The Jeep CJ, precursor to the more contemporary Jeep Wrangler, began its long automotive run as a military vehicle in the mid-1900s. A rugged, virtually bomb-proof SUV with an emphasis on utility, the CJ- standing for Civilian Jeep"- is a two-door, 4-wheel drive convertible with seating for four. Removable doors and a removable windshield allow four-wheelers to strip down the CJ to just the essentials when venturing into punishing off-road adventures.
The original Willys World War II military jeep, designed by Detroit engineer Karl Probst, was equipped with a "Go Devil" 63-horsepower engine. The CJ-2s built for public consumption through the end of the 1940s were powered by virtually identical Go Devils. Jeep CJ models spanning the period from 1954 through 1983 had Willys Hurricane F-head 14 engines, ranging in size from a 2.5-liter 4-cylinder to a 5-liter V8, offering a choice of 3- or 4-speed manual transmissions. The majority of Jeep CJs came out of a Toledo, Ohio assembly plant.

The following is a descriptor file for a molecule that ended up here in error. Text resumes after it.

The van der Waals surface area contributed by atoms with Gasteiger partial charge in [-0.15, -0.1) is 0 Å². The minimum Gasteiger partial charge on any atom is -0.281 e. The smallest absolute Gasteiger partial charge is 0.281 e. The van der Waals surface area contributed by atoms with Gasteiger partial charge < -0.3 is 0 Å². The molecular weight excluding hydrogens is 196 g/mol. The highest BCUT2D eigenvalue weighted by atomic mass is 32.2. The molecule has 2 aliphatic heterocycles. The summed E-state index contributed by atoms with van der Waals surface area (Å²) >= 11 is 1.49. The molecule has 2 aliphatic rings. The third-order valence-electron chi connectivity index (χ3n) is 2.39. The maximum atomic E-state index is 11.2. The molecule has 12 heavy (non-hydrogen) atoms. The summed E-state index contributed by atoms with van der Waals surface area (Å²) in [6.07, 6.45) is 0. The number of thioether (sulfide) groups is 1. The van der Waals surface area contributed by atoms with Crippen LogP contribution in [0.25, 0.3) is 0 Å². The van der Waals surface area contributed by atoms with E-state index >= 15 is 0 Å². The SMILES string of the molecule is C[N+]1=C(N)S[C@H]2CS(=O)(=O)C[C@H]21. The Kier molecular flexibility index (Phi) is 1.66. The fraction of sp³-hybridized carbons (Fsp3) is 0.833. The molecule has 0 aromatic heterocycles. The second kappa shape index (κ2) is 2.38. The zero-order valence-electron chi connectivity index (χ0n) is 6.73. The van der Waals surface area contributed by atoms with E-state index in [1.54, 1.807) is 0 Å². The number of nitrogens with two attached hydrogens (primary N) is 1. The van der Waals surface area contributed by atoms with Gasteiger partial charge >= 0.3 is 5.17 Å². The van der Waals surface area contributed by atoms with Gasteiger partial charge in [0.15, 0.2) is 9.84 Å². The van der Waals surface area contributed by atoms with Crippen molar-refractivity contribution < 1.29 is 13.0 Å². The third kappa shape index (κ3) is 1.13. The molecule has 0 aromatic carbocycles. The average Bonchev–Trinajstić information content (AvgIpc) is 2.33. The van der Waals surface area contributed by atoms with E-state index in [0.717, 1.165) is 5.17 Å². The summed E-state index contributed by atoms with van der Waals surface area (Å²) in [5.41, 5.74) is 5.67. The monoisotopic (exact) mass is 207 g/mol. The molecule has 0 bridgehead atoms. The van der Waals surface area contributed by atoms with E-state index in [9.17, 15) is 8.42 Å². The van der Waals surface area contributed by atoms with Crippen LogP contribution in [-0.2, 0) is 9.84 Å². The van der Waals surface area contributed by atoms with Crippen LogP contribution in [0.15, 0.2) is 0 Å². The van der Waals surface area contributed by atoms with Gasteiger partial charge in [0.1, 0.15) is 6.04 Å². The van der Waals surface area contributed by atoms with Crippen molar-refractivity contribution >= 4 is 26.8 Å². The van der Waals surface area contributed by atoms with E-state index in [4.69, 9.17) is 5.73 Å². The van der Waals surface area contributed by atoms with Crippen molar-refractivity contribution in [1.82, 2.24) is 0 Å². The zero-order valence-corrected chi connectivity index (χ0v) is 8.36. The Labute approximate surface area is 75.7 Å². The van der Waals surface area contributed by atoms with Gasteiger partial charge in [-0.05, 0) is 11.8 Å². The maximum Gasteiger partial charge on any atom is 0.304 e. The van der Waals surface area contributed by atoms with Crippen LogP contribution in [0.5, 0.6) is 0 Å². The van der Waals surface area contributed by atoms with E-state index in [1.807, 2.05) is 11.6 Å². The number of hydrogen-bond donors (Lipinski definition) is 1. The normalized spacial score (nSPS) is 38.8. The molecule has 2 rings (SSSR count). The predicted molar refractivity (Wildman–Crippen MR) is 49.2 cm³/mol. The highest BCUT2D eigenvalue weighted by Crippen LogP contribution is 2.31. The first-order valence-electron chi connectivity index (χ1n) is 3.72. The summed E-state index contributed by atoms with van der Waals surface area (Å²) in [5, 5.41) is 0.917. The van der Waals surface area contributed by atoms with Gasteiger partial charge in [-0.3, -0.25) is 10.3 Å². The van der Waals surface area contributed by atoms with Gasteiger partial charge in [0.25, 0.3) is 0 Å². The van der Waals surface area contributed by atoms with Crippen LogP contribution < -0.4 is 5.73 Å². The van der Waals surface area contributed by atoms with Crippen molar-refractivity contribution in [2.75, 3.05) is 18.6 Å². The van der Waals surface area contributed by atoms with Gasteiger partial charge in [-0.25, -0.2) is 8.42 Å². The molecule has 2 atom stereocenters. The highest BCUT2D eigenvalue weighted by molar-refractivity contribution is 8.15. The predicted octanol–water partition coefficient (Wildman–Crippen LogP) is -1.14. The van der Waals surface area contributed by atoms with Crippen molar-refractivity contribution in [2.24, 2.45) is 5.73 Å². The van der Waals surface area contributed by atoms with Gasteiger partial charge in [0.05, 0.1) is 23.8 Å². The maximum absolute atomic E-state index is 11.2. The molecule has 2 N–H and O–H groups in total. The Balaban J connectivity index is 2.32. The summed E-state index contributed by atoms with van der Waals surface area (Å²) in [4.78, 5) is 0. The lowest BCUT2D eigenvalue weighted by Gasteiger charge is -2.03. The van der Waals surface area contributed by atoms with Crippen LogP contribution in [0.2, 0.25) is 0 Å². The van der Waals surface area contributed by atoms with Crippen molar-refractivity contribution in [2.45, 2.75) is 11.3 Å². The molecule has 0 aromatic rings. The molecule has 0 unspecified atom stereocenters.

The Jeep CJ was based on the Willys military vehicle commonly used during World War II. Willys-Overland manufactured the CJ for the public market from 1944 until 1953, at which time Kaiser-Jeep took over the vehicle's production. In 1970, the Jeep CJ underwent another change of manufacturer when American Motors Corporation acquired rights to produce the model. AMC fitted the CJ with its 100 horsepower, inline-6 engine as standard equipment and offered an upgrade to a 150 horsepower V8. Throughout its history, the CJ retained its signature body style, which may be the primary reason for its enduring popularity. The final CJ to roll off the AMC assembly line was the CJ-7, which the automaker discontinued in 1986 in favor of the Wrangler model.
During the post-World War II era, the CJ-2A was marketed as a farming and industrial vehicle, and Willys-Overland offered an extensive list of accessories toward these purposes. A belt pulley drive, a winch, a rear hydraulic lift, and a snowplow are just some of the snap-ons available for optimizing the CJ's workhorse personality. Notable trim lines include "Tuxedo Park;" a mid-60s offering that included a step-up to chrome accoutrements, leatherette bucket seats, and designer color combinations in an effort to class up the utilitarian aesthetic that describes the Jeep.
The CJ-5 had the longest span of any CJ model, and was in production from 1954 through 1983. Individual CJ-5 trims included Renegade I and II, Tuxedo Park Mark III, Super Jeep, Golden Eagle, and Golden Hawk. In 1979, AMC released a special Silver Anniversary Limited Edition of a scant 1,000 vehicles. A second limited edition, the Jamboree, came out in 1982 with a production total of 2,500 Jeeps.
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